Given the scenario, our US$18 billion worth of garment exports last fiscal almost entirely to eurozone and USA may be in for trouble. In this context, if we have to protect our position as the second largest exporter of RMG products after China in the Western niche markets, we have to do some real underpinnings of the sector. We can ill-afford any labour unrest simmering around living wages, minimum housing, and better working conditions for the three million-strong garment work force. When crunch comes, the buyers can be fussier. read more.
* THE ASHULIA GARMENT WORKERS STRIKE:
* Workers back to Ashulia- Vigilance teams reshuffled:
RMG wheels start rolling
All the garments units at Ashulia reopened on Thursday, after a four-day shutdown, amid tight security measure.
“Production resumed in all the factories located at Ashuliaon the day and workers’ attendance were satisfactory,” said BGMEA presiden tMd. Shafiul Islam Mohiuddin.
BGMEA and BKMEA, two tradeassociations of the garment sector, enforced the closure to all apparel unitsat Ashulia on Sunday in the wake of violent labour unrest. “The factories reopened from 8am as usual and workers have joined work peacefully,” he added.
He said they have resumed production at their factories following security assurances from the government.
“We opened our factory at 8.00am and the labourers have joined their work peacefully,” said Abdus Salam Murshedy, Managing Director of Envoy Fashions Ltd.
‘Envoy Fashion’ is located atAshulia industrial belt and having 6000 workers.
A former BGMEA president,Murshedy said, ” Although our factory resumed production, workers attendance was not satisfactory. read more. & read more.
* RMG violence- Behind-the-scene players:
Already hit hard by the global economic downturn, the country’s largest foreign-currency earning readymade garment (RMG) industry is now at stake. A weeklong labour unrest has wreaked havoc with the most-promising industry, forcing the owners to shut down factories in RMG industrial belt Ashulia. The ongoing efforts by the parties concerned have not broken the standoff, raising a million-dollar question in public mind: what is actually going on? Is it an effort to destroy the RMG sector? Who does stand to benefit from the destruction of the industry?
There have been persistent reports that some external groups always try to fish in the troubled waters spreading rumours about unfair management practices so that workers become restless and create unrest against the garment management. Amid the escalating tension, intelligence officials say that some vested quarters, both local and foreign, have long been involved in the dirty game. They have identified five broad categories of vested quarters as playing a role in destabilising the country’s export-oriented sector. read more.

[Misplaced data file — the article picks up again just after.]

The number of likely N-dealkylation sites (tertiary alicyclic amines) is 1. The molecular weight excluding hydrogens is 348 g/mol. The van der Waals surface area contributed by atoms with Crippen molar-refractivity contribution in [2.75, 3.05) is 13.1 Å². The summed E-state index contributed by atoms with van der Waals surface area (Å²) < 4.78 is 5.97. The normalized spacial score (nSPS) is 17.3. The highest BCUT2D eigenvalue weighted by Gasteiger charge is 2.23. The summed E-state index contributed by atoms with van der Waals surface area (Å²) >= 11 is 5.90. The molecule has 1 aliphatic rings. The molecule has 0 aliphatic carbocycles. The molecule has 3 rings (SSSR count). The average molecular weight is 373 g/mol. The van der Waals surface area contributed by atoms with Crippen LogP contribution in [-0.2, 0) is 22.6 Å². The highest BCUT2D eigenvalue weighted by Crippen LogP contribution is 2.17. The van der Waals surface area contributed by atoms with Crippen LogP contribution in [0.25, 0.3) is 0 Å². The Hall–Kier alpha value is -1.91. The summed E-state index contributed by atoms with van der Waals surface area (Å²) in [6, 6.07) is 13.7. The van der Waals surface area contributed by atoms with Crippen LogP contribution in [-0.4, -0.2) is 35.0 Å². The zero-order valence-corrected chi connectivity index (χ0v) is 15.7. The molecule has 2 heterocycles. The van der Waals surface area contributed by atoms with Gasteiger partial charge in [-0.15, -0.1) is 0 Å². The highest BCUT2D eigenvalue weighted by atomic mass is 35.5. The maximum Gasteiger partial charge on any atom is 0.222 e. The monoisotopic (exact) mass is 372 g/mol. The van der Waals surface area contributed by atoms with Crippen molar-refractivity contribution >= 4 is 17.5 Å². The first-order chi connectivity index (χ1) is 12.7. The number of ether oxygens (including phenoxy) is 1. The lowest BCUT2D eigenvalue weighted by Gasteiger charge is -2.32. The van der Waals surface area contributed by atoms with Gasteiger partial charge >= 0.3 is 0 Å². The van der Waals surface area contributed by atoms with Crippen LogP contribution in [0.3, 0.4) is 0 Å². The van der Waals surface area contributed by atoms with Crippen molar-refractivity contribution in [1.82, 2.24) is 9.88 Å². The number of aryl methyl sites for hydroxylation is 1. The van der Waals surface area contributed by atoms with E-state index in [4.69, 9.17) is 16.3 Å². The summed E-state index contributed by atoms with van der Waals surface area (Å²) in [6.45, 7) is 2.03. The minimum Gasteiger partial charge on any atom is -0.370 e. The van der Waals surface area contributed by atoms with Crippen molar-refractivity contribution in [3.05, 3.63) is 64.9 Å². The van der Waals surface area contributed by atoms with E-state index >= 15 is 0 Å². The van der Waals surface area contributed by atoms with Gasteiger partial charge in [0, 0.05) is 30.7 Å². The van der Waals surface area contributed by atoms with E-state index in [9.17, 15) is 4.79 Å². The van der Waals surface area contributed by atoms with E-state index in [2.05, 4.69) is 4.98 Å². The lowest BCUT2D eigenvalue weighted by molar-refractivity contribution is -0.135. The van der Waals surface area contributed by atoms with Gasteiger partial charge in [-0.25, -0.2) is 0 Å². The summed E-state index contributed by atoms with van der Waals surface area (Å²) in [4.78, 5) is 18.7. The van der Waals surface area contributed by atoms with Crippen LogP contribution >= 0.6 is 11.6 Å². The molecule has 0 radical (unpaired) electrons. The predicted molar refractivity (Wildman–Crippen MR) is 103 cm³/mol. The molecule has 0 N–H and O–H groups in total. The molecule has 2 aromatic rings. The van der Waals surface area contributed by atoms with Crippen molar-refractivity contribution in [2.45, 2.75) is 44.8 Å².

* Ashulia factories reopen after four days of closure:
RMG workers joined their works in Ashulia on Thursday, four days after the owners closed their factories, although the demand for their wage hike is yet to be met. The owners decided to resume production in their factories in Ashulia on Wednesday after Labour Minister Khandaker Mosarraf Hossain assured them of foolproof security in a meeting at the Secretariat. Md Fayzul Kabir, deputy director of Industrial Police 1, told UNB that most of the workers joined their respective factories in a peaceful manner.
“With the workers back to their factories, the situation in Ashulia is normal today, although the full presence of the workers can’t be ensured before Saturday,” he said, adding that some of the workers had left for home during the four days closure.
UNB Savar correspondent says: Although workers spontaneously joined the factories, they are resolute to pursue their demand for wage hike. Shafiqul Islam, an ‘operator’ of a factory who joined his work on Thursday, told the correspondent that his family cannot survive in Ashulia without a wage hike. read more.
* Apparel workers rally for wage increase at Ashulia:
Workers of an apparel factory at Ashulia of Savar, on the outskirts of the capital, on Saturday rallied to push for their demands that include an wage increase.
Workers and the police said that several hundred workers of the Envoy Group at Jamgora rallied in the factory. The workers sat in in the morning on the factory premises, sources said.
The workers said the management had closed the factory during June 17–20 amid unrest. But the workers, who had lived at Ashulia at the time and were ready to join work, demanded salary of all the days when the factory remained closed on a BGMEA decision during the unrest. read more.
* PM orders formation of committee to resolve RMG unrest:
Prime Minister Sheikh Hasina on Saturday night directed the authorities concerned to form a committee to resolve the labour unrest in RMG industrial belts Ashulia and Kachpur.
The Prime Minister ordered that the committee be formed comprising workers and employers under the supervision of the Labour and Employment Ministry to identify the reasons behind the crisis and recommend suggestions to resolve it.
Hasina gave the directives when leaders of the Federation of Bangladesh Chambers of Commerce and Industry (FBCCI), Bangladesh Garments Manufacturers and Exporters Association (BGMEA), Bangladesh Knitwear Manufacturers and Exporters Association (BKMEA) and Bangladesh Textile Mills Associations (BTMEA) met her at her official residence Ganobhaban. read more.
* Hasina warns garment workers on ‘anarchy’:
Prime Minister Sheikh Hasina yesterday asked garment workers to think deeply before creating anarchy in their factories.
“Think what you will do when factories are closed,” Hasina said in her speech to a discussion marking the 63rd founding anniversary of Awami League at Bangabandhu International Conference Centre in Dhaka.
“Why are they ransacking the factories that give them salaries? If those factories are closed, they will lose jobs and will have to go back to their villages,” Hasina said. “They must realise it.”
Hasina said minimum wages for the garment workers were fixed at Tk 3,000 on her own initiative, according to a UNB report.